USC Gamecocks Football

It only fit South Carolina’s injury-riddled season that bowl claimed a few more

It only made sense South Carolina’s hellacious year of injuries would be capped by something bordering on absurd.

Most everything one could think of on the body had been damaged on some Gamecocks defender, so why not a tooth?

“Steven Montac had an infected tooth that we tried to numb before the game,” Gamecocks coach Will Muschamp said after his team’s 28-0 Belk Bowl loss to Virginia. “It’s just been an issue for him.”

That’s along with top running back Rico Dowdle, who missed time earlier in the season, hurting his groin.

That’s along with freshman defensive back Jaycee Horn, who missed time with an ankle, hurting his shoulder.

That’s along with top corner Rashad Fenton possibly injuring his groin, and USC was in a tight spot as its other corner, Keisean Nixon, was done for the season with a fractured neck.

That’s along with linebacker Rosendo Louis, who Muschamp said could play, not being able to go, and defensive lineman Keir Thomas playing early and then being out of pads in the second half.

In short, it only fit the cavalcade on injuries wouldn’t end just because the team got some time off.

Looking over the season-opening depth chart, 12 members of the defensive two-deep and another four on offense were lost by the end of the bowl game. There were at least 15 season-ending injuries.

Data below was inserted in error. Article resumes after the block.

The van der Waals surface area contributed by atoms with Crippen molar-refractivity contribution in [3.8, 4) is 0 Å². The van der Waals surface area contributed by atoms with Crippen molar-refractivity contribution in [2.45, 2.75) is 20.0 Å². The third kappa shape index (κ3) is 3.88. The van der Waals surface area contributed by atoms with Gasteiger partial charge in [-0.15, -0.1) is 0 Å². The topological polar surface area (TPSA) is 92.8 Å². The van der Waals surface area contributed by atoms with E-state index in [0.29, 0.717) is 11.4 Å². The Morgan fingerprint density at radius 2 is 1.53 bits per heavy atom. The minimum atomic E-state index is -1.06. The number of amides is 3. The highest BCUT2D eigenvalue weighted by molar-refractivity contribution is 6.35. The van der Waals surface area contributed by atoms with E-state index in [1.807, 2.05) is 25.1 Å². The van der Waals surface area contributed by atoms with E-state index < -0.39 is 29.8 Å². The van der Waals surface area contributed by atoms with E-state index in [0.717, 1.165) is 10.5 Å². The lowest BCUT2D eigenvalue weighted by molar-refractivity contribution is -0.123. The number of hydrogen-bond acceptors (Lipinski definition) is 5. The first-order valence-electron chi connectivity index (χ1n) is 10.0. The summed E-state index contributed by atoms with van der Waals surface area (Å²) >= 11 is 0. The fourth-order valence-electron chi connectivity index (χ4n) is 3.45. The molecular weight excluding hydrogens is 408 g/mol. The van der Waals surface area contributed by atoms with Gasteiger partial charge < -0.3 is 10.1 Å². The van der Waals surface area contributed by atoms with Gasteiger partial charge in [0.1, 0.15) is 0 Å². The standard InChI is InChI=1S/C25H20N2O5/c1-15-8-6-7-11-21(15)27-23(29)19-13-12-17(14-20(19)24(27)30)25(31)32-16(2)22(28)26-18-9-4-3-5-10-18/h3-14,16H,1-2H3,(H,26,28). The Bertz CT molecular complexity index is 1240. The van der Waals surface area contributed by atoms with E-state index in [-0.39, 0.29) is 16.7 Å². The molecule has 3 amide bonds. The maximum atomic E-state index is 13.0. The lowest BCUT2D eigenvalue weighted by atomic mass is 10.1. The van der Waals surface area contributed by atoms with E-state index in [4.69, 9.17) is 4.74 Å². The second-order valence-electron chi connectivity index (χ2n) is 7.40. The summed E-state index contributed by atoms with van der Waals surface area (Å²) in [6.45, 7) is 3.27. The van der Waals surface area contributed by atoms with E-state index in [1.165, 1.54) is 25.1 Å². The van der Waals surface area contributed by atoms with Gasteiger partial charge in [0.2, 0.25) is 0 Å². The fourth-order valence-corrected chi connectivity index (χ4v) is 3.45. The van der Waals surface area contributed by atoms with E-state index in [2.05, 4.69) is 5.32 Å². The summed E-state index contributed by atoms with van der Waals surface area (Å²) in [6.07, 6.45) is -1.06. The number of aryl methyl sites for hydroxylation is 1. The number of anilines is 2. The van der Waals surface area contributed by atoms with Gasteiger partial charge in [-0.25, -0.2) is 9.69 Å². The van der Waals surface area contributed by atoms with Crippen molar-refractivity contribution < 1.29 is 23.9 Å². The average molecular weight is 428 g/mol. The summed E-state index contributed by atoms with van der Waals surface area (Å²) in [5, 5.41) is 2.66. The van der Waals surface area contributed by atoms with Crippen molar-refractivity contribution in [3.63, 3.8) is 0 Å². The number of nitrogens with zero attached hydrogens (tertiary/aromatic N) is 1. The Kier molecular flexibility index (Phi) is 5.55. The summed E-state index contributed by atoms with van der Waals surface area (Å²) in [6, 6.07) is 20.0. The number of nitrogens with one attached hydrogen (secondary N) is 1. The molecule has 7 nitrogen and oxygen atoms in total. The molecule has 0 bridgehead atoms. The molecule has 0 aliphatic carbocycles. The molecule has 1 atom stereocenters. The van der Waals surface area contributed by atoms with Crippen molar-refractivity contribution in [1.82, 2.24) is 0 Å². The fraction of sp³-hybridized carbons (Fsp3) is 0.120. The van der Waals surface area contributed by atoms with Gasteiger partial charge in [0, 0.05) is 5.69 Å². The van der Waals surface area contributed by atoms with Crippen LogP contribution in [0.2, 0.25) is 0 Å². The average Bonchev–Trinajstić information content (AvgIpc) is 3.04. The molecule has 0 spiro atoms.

“It creates some issues,” Muschamp said. “There’s some things that you go through some of the growing pains that we’ve had to go through the latter part of the season. It is extremely frustrating.

“We’ve recruited the right guys, and they’re going to fight.”

By the game’s end, the defense was stretched to its limit. In passing situations, A.J. Turner, a career running back, was out at cornerback, trying to slow a Cavs offense with some talented pieces. In non-passing spots, Turner was replaced by Spencer Eason-Riddle, a walk-on linebacker from North Carolina whose biggest contribution beyond special teams was playing fullback part-time.

And that’s to say nothing of the legion of freshmen and true sophomores who often made up more than half the players on the field in South Carolina’s bowl.

“Those guys came in and did what the coaches asked them to do for the most part,” linebacker T.J. Brunson said. “They just need to continue to understand the job and the things that go into the job.

“I’m sure they spilled their guts, but got to keep pushing.”

Perhaps the payoff will come down the road, with young players shoved into bigger roles. But for now, the season where injuries hit at almost an absurd level finally came to an end.